They’re as potent in social interaction as they are in combat, with Deception, Persuasion and Insight modifiers equal to their attack bonuses, and they shamelessly use suggestion, which they can cast innately and at will, to try to compel other parties to accept less-than-favorable terms. Like all yugoloths, they’re immune to acid and poison damage and resistant to cold, fire and lightning damage along with physical damage from nonmagical weapons. They have advantage on saving throws against magic, they can’t be poisoned, they have overlapping blindsight and darkvision, and unless you speak Abyssal or Infernal, they talk directly into your thoughts. Continue reading Yugoloth Tactics: Yagnoloths

Yugoloth Tactics: Hydroloths

On to the hydroloth, toadlike denizens of the River Styx that presumably show up from time to time in the water features of the material world. They’re technically Amphibious, able to breathe both water and air, but they have very little reason ever to want to come out of the water, because that’s where all their advantages lie.

Hydroloths have an unusual ability contour: extraordinary Dexterity (first) and Intelligence (second), with very high Constitution coming in third. What to make of this? It seems like first and foremost they’re designed for fast melee assault, since they don’t have any ranged weapon attack that could take advantage of that Dex. Secondarily, they rely on magic, in the form of Innate Spellcasting and Steal Memory. Finally, if they need to tank it out for a bit, they have the Constitution to do that; they prefer to settle a fight quickly and decisively, but they’ll settle for an attrition battle if they must. They’re extremely good at assessing the specific weaknesses of their opponents—good enough to read stats off a character sheet—but with a Wisdom of only 10, they tend to be indiscriminate in their target selection and slow to figure out when they’re outmatched.

Hydroloths are immune to acid and poison and resistant to cold, lightning and physical damage from normal weapons. They’re vulnerable to fire, but whether they avoid it or go berserk in its presence will require more analysis. Like dhergoloths and merrenoloths, they have overlapping darkvision and blindsight, making darkness (which they can cast at will) particularly advantageous for them, without the usual problem of being unable to see through it oneself. They have Magic Resistance, and therefore no particular fear of spellcasters, and they’re immune to the memory-wiping effects of the Styx, as well as to mind-reading. Continue reading Yugoloth Tactics: Hydroloths

Yugoloth Tactics: Canoloths

Canoloths are quadrupedal, weirdly doglike yugoloths whose function, like many other dogs, is to stand guard. They have expertise in Perception and Investigation, 120 feet of truesight, and immunity to surprise (unless they happen to be incapacitated), and their very presence suppresses teleportation out to a radius of 60 feet. Good luck sneaking up on these beasties.

They have exceptional Strength, Constitution and Wisdom, but their Wisdom influences only their senses, not their combat abilities; they’re not spellcasters. Really, therefore, they’re just brutes that happen to have exceptionally high Perception—and, perhaps, a particular knack for knowing how much threat an enemy or group of enemies poses. However, with their low Intelligence, they can’t do much with this information—it’s not going to have a meaningful effect on how they act.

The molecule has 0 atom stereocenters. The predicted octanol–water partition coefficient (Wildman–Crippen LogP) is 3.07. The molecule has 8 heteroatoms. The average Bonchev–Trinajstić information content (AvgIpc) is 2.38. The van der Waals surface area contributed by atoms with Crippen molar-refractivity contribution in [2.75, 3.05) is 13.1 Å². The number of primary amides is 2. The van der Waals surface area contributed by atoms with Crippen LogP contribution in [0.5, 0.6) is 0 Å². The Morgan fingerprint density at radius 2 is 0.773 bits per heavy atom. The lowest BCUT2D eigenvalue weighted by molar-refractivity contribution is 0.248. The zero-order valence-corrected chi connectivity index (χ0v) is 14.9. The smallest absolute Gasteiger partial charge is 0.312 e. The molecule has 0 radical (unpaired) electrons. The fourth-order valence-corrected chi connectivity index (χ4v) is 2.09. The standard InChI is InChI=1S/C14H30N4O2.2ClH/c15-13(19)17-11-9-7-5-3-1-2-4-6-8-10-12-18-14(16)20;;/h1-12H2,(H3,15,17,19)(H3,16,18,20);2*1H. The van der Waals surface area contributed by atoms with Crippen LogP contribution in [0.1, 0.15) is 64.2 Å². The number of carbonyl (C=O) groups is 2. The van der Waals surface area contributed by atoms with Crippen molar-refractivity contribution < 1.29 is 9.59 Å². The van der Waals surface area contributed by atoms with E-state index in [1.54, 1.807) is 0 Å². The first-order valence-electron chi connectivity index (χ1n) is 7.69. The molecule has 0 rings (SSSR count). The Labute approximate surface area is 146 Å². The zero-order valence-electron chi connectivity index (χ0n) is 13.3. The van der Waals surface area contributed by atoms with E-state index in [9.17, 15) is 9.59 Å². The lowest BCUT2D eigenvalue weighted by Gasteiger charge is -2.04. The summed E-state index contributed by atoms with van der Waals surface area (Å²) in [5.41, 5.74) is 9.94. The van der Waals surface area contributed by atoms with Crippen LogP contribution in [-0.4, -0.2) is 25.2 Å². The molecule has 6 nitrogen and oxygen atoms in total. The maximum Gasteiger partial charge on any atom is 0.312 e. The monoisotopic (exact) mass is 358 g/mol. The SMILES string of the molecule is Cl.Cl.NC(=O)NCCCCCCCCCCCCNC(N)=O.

Normally, the modus operandi of a brute is to charge and engage. But if it were so easy to entice a fairly stupid guard fiend away from whatever it was guarding, it wouldn’t be much of a guard. Thus, rather than leave its post to charge intruders, a canoloth lashes out at them with a spiky, prehensile tongue—with a 30-foot reach!—and yanks them into melee range. Continue reading Yugoloth Tactics: Canoloths

Yugoloth Tactics: Dhergoloths

Dhergoloths are the riot cops of Gehenna, fiends with a unique knack for mowing down mobs. Creatures of instinct, they show little independent judgment and no flexibility; if you start them up, they never stop.

Their exceptional Strength and Constitution stand out among their other, very unexceptional ability scores. They’re brutes, and they wouldn’t make ranged attacks even if they had any ability to do so. Their bodies are organic riot gear, resistant to physical damage from nonmagical weapons, cold, fire and lightning, and fully immune to acid and poison. They have 60 feet of darkvision and 60 feet of blindsight (I’m not sure why they have darkvision when they also have blindsight with the same range, which obviates the need for darkvision), which, as we’ll see, is key to their approach to combat.

Dhergoloths can cast darkness and fear at will. Darkness is often a problematic spell: since it thwarts darkvision, a character or creature that casts it inconveniences itself as well as its opponents, unless it has blindsight. But dhergoloths do have blindsight, so darkness works well for them indeed. Fear can also be problematic if you want to kill your foes rather than simply make them go away, and this is as true for dhergoloths as it is for most creatures. Given that both fear and darkness require concentration, and thus can’t be used at the same time, darkness is nearly always the better choice—and dhergoloths don’t have the Intelligence to recognize situational exceptions. They’ll cast fear only if ordered to, and not always then. Continue reading Yugoloth Tactics: Dhergoloths